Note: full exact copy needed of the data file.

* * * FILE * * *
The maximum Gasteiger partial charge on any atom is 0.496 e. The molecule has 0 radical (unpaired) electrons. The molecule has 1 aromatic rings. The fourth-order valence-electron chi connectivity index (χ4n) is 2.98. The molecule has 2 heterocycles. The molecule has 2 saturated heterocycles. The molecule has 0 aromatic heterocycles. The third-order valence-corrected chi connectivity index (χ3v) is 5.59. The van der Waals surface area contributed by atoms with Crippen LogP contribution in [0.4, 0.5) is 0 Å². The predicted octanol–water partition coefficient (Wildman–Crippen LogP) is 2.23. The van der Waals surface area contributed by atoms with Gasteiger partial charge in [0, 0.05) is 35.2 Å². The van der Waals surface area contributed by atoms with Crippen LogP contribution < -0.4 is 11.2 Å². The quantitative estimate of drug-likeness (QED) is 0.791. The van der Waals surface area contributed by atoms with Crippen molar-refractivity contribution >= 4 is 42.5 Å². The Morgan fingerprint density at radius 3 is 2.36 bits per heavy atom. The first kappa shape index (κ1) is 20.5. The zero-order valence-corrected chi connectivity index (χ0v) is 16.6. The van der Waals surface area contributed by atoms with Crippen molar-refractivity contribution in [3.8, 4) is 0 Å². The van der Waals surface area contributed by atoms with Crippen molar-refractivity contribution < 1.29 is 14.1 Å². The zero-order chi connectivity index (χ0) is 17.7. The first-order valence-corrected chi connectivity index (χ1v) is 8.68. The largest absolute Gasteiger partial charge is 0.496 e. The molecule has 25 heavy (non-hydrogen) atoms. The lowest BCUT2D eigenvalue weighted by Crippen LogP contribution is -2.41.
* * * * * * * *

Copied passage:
The maximum Gasteiger partial charge on any atom is 0.496 e. The molecule has 0 radical (unpaired) electrons. The molecule has 1 aromatic rings. The fourth-order valence-electron chi connectivity index (χ4n) is 2.98. The molecule has 2 heterocycles. The molecule has 2 saturated heterocycles. The molecule has 0 aromatic heterocycles. The third-order valence-corrected chi connectivity index (χ3v) is 5.59. The van der Waals surface area contributed by atoms with Crippen LogP contribution in [0.4, 0.5) is 0 Å². The predicted octanol–water partition coefficient (Wildman–Crippen LogP) is 2.23. The van der Waals surface area contributed by atoms with Gasteiger partial charge in [0, 0.05) is 35.2 Å². The van der Waals surface area contributed by atoms with Crippen LogP contribution < -0.4 is 11.2 Å². The quantitative estimate of drug-likeness (QED) is 0.791. The van der Waals surface area contributed by atoms with Crippen molar-refractivity contribution >= 4 is 42.5 Å². The Morgan fingerprint density at radius 3 is 2.36 bits per heavy atom. The first kappa shape index (κ1) is 20.5. The zero-order valence-corrected chi connectivity index (χ0v) is 16.6. The van der Waals surface area contributed by atoms with Crippen molar-refractivity contribution in [3.8, 4) is 0 Å². The van der Waals surface area contributed by atoms with Crippen molar-refractivity contribution < 1.29 is 14.1 Å². The zero-order chi connectivity index (χ0) is 17.7. The first-order valence-corrected chi connectivity index (χ1v) is 8.68. The largest absolute Gasteiger partial charge is 0.496 e. The molecule has 25 heavy (non-hydrogen) atoms. The lowest BCUT2D eigenvalue weighted by Crippen LogP contribution is -2.41.